Byte of Prevention Blog

by Jay Reeves |

Legal Job Market On Life Support

Legal Job Market on Life SupportClose to half of all 2012 law school graduates nationwide have been unable to land a law-related job, according to the latest numbers.

Many of them have given up and accepted employment outside of the law.

One reason is an economy that is still struggling.

Another: law firms are trimming associates and support staff and slashing compensation for partners, as reported here and here. This is happening even as the tide of new law graduates keeps rising.

All of which has some experts calling for an overhaul of the way we educate lawyers and prepare them for the workforce.

“Legal education is in crisis,” Hastings College of the Law chancellor Frank Wu told the San Jose Mercury-News. “Nobody has seen anything like this. There are too many lawyers, there are too many law students and there are too many law schools.”

In Wu’s world, only one in four recent law graduates have settled into law jobs.

The Numbers Are Not Encouraging

Here is a snapshot of the legal market through September 2013:

  • 46,364 law graduates in 2012
  • 56 percent have gotten law jobs
  • 11 percent are unemployed or seeking employment
  • 29 percent have accepted non-law jobs
  • 4 percent have taken law-school funded positions

“The bottom line is that we have a terrible legal job market,” according to Above the Law. “Of the 60,000 legal sector jobs lost in 2008-9, only 10,000 have come back. So the industry is down 50,000 jobs and there is no reason to believe they will ever reappear. If you ignore school-funded positions (5 percent of the total number of jobs), this market is worse than its previous low point of 1993-4.”

This summer, Weil, Gotshal & Manges, one of the nation’s largest, prestigious and most profitable law firms, laid off seven percent of its associates, cut compensation for dozens of partners and fired 110 secretaries and support staff.

“Big corporations, facing pressures of their own, have clamped down on legal expenses,” reports the New York Times. “They have beefed up their in-house legal staffs and perform much of the work themselves. They are demanding that for routine assignments like document discovery, work be sent to outsourcing firms and contract lawyers rather than given to expensive associates. And they ask for discounts or capped fees at places like Weil, which charge more than $1,000 an hour for some partners’ work.”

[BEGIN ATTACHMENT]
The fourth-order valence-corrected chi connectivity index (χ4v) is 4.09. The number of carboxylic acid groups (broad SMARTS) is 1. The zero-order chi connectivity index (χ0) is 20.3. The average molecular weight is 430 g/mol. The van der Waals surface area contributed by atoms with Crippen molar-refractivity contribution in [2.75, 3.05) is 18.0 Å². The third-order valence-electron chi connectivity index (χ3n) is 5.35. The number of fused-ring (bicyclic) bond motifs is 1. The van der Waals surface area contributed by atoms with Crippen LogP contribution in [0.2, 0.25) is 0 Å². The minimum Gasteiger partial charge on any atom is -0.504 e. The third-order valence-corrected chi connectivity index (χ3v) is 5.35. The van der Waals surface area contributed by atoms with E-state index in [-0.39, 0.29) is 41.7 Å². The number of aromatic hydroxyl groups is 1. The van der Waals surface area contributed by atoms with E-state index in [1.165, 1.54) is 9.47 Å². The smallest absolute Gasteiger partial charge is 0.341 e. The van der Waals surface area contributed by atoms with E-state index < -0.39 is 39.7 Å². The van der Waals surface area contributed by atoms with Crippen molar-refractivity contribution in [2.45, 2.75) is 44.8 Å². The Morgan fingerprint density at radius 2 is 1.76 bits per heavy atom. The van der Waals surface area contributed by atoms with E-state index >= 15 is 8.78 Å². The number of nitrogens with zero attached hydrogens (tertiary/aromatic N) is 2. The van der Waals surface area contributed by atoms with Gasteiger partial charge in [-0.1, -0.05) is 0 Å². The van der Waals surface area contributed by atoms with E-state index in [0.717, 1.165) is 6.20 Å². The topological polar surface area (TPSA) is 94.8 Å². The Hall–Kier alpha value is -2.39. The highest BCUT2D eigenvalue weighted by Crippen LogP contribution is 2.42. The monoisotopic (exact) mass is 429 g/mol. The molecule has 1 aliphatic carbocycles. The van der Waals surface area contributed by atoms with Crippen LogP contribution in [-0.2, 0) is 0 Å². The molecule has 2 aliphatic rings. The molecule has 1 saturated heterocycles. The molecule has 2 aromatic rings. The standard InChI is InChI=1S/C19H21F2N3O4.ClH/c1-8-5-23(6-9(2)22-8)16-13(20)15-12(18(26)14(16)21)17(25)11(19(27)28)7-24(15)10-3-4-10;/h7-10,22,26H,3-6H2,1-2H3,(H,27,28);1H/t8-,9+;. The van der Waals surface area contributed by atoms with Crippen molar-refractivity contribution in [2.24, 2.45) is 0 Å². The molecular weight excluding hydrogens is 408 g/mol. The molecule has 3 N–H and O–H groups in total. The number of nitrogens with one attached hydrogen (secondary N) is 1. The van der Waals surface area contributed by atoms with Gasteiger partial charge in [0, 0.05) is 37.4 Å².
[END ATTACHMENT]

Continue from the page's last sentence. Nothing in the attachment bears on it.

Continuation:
And Weil was only one of a number of large firms that have wielded the employment scalpel.

Why Jobs Are Scarce

It is no secret that the poor economy is the number one reason for the grim hiring situation . Other reasons, some of which were recited in the Times piece, include:

  • Increasing commoditization of legal services
  • A rise in legal outsourcing
  • Client demands for cost controls
  • Erosion of the traditional partnership track
  • Waves of new attorneys coming from law schools

This last point has sparked a lively debate among academics, headhunters and hiring partners.

“Once considered a sure bet for a stable, well-compensated career, law has become a riskier gamble,” according to the San Jose Mercury-News. “It’s not only harder to become a lawyer now, it has become much more costly. Law schools are under pressure from all sides. Prospective students balk at the high tuition, while firms assert that graduates leave school unequipped to practice law.”

Even the Commander in Chief has weighed in. In a recent speech, President Obama suggested that law schools cut back to two years instead of three, with the third year being spent getting actual experience as a law firm clerk or intern.

Why should practicing lawyers – especially those who have been out awhile and have already paid their dues – care about the plight of newbie JDs?

Because they are your colleagues and your competitors. And because they are the future of our profession.

Jay Reeves a/k/a The Risk Man is an attorney licensed in North Carolina and South Carolina. Formerly he was Legal Editor at Lawyers Weekly and Risk Manager at Lawyers Mutual. Contact, phone 919-619-2441.


About the Author

Jay Reeves

Jay Reeves practiced law in North Carolina and South Carolina. He was Legal Editor at Lawyers Weekly and Risk Manager at Lawyers Mutual. He is the author of The Most Powerful Attorney in the World, a collection of short stories from a law life well-lived, which as the seasons pass becomes less about law and liability and more about loss, love, longing, laughter and life's lasting luminescence.

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